Facilitate a large-group discussion on the Essential Question (What effect do our choices have on the world around us?) as it relates to climate change. After the discussion, ask students to post their views on the question, Are we responsible for climate change? on the class Greenhouse Effect blog*. Share and explain the blog checklist. Instruct students to go through each other's blog entries and post comments.
Ask student groups to create a climate change awareness survey* online for their parents, neighbors, and other community members. Ask students to analyze their findings using a graph or pie chart and add their results and conclusions to the class climate change wiki*.
Facilitate a large group discussion on the following Unit Questions:
Ask each group to share their research, survey, and analysis with an expert. Arrange a videoconference to discuss their findings and the Unit Question, What should be done in response to climate change? with an expert. Teach students how to participate in videoconferencing, record proceedings, and pose questions when speaking with experts online. Ask students to summarize what they learn from their videoconferences on their wiki pages.
Ask students to review the collaboration rubric and reflect on their teamwork skills in their journals.
Have students share their thoughts in response to the Unit Question, What should be done in response to climate change? on the class Greenhouse Effect blog*. Remind students to review the blog checklist before posting, and provide time for additional Internet research if needed. Instruct students to comment on each other’s responses.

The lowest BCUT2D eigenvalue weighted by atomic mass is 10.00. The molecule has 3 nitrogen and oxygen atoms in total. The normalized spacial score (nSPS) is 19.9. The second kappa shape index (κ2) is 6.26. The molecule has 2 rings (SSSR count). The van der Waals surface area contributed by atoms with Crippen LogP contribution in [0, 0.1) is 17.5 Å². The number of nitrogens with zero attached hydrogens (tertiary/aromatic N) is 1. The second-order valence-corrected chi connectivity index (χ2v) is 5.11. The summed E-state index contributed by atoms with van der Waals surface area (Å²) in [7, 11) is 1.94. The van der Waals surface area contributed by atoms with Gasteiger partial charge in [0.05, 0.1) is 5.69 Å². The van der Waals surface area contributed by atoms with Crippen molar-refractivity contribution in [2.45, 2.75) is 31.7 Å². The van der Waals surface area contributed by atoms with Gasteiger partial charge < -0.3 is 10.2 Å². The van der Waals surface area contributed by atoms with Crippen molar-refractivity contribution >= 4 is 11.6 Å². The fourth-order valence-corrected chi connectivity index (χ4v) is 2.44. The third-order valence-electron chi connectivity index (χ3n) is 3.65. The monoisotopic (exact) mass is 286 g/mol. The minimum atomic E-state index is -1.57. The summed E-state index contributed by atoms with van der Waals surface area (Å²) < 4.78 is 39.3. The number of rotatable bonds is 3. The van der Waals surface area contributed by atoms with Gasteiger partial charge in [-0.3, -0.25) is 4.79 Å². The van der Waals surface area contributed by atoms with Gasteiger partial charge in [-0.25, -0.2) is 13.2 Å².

Ask students to create a publication, such as a poster or newsletter, to create awareness of climate change. Distribute the publication scoring checklist and discuss the criteria with students, inviting student contributions as appropriate. After students complete drafts of their publications, ask them to use the scoring guide to self-assess their work, solicit feedback from peers and others, and revise as needed. Display the final publications in the school or in community locations.
Culminate the project by having students fill in the L (Learn) column of the K-W-L-H chart and reflect on the entire project in the class blog*. Encourage students to comment on other students’ reflections. Ask students to reflect on their goals in their journals.
This Unit Plan is adapted from the project idea implemented by Ms. Sinduja Sridhar, Inventure Academy, Bangalore, India.
Grade Level: 6-8
Subject: Earth Science
Topics: Ecology, Environment
Higher-Order Thinking Skills: Analysis, Argumentation, Problem Solving
Key Learnings: greenhouse gases, climate change
Time Needed: 15 class periods